Festival of Light, Longleat House

Until Tue 2 Jan

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The road snaking down to Longleat House as you enter the estate offers a taste of the excitement in store. For those familiar with Longleat’s safari park experience, the Festival of Light extends the appeal of this world famous visitor attraction deep into the winter evenings. We arrive mid-afternoon, too late to enjoy the lions and tigers, but there’s a definite sense of occasion as we see the vast magical stagecoach, complete with plumed horses and footmen, seemingly bearing Cinderella to the front door of the 16th century Elizabethan mansion.

As yet these huge sculptural lanterns are unlit, but the entertainment areas behind the house, featuring playgrounds, refreshment stalls and rides, are abuzz as children and parents wonder at the vast colourful flowers which have sprung up around the walls. The centrepiece is an enormous Christmas tree dominating the central courtyard and decked with a complex system of fairy lights. As dusk descends it’s a marvellous sensation to see the tree and flowers illuminate.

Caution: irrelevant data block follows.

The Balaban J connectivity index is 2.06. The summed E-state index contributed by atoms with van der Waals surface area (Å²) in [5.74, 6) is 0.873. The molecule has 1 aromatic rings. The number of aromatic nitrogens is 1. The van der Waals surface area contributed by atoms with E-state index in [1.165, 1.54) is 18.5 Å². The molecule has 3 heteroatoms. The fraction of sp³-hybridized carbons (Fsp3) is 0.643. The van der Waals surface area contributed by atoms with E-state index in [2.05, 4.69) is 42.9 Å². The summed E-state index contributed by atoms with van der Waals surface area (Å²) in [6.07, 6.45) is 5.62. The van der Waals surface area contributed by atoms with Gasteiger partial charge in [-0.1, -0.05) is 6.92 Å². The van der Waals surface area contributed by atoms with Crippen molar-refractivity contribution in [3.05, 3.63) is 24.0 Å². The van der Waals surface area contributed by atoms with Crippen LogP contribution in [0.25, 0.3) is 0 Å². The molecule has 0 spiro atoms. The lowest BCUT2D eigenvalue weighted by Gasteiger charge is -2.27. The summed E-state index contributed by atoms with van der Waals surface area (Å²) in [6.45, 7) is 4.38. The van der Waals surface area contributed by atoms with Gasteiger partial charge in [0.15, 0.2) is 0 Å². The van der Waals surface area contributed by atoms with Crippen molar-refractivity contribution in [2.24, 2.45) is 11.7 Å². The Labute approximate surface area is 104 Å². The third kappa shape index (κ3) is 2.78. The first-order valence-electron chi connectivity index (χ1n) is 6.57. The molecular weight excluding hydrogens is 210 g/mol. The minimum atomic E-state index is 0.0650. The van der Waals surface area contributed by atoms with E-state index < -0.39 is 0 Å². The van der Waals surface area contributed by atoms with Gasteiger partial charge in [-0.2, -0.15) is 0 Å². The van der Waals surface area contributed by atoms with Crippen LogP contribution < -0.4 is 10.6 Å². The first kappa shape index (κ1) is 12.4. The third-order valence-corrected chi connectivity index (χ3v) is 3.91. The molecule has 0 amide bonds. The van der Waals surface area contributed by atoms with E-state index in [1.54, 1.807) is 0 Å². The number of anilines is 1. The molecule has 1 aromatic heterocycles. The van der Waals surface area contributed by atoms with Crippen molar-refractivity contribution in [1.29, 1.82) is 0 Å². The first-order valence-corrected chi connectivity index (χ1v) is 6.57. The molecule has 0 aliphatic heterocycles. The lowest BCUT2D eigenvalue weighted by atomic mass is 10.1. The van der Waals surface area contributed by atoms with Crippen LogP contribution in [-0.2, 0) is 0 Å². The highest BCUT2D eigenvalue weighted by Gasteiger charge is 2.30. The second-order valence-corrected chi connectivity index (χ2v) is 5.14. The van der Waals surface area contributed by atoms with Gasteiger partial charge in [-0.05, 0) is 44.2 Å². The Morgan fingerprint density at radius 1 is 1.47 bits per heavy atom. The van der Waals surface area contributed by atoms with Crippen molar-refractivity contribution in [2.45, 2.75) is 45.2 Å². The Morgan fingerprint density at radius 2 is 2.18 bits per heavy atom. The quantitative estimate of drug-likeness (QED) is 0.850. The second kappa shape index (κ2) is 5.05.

We are guided on a magical mystery tour taking us through walled gardens, archways and past a lake as each giant sculpture supersedes the next in drama and spectacle. Huge liquorice allsorts glow as we enter the Land of Sweets, from ‘The Nutcracker’. Then it’s ghostly polar bears and wolves as we move to ‘The Snow Queen’. Of course the pathway is crowded but there’s plenty of time to take photos and marvel at the skill of the craftspeople who’ve created these sculptures. ‘The Little Mermaid’, towering perhaps 20ft high on a rock by the shore, gazes wistfully at the galleon, alight on the lake, which carries her lover. As we pass by Hansel and Gretel and other fairy tale characters we re-emerge at the front of the house to Cinderella’s coach and the climactic view of a Russian Palace apparently under siege from a vast dragon. Although we visit on an evening of steadily falling temperatures, the glow of the lights and the thrill of the experience more than compensate for the chill in the air. A word of advice, though: with certain attractions closing early in winter, including the children’s play castle, it’s well worth getting full value for your entrance ticket by making a whole day of it and seeing the safari, too. (Mike Gartside)

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